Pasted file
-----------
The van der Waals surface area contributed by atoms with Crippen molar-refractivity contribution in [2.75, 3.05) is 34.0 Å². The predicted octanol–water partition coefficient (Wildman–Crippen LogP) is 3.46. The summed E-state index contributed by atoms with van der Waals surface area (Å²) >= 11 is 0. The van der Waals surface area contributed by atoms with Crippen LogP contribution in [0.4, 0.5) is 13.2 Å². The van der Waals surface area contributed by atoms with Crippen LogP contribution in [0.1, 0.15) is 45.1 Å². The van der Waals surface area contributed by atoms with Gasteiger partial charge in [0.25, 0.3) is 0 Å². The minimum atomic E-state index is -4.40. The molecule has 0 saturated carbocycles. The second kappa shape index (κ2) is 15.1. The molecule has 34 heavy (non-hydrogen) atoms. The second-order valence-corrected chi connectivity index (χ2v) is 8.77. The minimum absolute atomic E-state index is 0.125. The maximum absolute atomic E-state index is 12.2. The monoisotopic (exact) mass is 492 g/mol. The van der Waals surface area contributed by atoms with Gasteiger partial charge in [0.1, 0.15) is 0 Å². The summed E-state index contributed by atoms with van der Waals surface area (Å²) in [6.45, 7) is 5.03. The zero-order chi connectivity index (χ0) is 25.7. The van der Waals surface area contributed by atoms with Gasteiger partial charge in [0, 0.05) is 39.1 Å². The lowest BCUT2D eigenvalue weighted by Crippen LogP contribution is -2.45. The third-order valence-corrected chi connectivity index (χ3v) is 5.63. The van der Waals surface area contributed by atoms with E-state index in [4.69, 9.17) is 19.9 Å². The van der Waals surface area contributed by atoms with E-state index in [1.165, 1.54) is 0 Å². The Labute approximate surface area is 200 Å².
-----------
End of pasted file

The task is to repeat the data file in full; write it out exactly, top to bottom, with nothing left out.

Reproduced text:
The van der Waals surface area contributed by atoms with Crippen molar-refractivity contribution in [2.75, 3.05) is 34.0 Å². The predicted octanol–water partition coefficient (Wildman–Crippen LogP) is 3.46. The summed E-state index contributed by atoms with van der Waals surface area (Å²) >= 11 is 0. The van der Waals surface area contributed by atoms with Crippen LogP contribution in [0.4, 0.5) is 13.2 Å². The van der Waals surface area contributed by atoms with Crippen LogP contribution in [0.1, 0.15) is 45.1 Å². The van der Waals surface area contributed by atoms with Gasteiger partial charge in [0.25, 0.3) is 0 Å². The minimum atomic E-state index is -4.40. The molecule has 0 saturated carbocycles. The second kappa shape index (κ2) is 15.1. The molecule has 34 heavy (non-hydrogen) atoms. The second-order valence-corrected chi connectivity index (χ2v) is 8.77. The minimum absolute atomic E-state index is 0.125. The maximum absolute atomic E-state index is 12.2. The monoisotopic (exact) mass is 492 g/mol. The van der Waals surface area contributed by atoms with Gasteiger partial charge in [0.1, 0.15) is 0 Å². The summed E-state index contributed by atoms with van der Waals surface area (Å²) in [6.45, 7) is 5.03. The zero-order chi connectivity index (χ0) is 25.7. The van der Waals surface area contributed by atoms with Gasteiger partial charge in [0, 0.05) is 39.1 Å². The lowest BCUT2D eigenvalue weighted by Crippen LogP contribution is -2.45. The third-order valence-corrected chi connectivity index (χ3v) is 5.63. The van der Waals surface area contributed by atoms with E-state index in [4.69, 9.17) is 19.9 Å². The van der Waals surface area contributed by atoms with E-state index in [1.165, 1.54) is 0 Å². The Labute approximate surface area is 200 Å².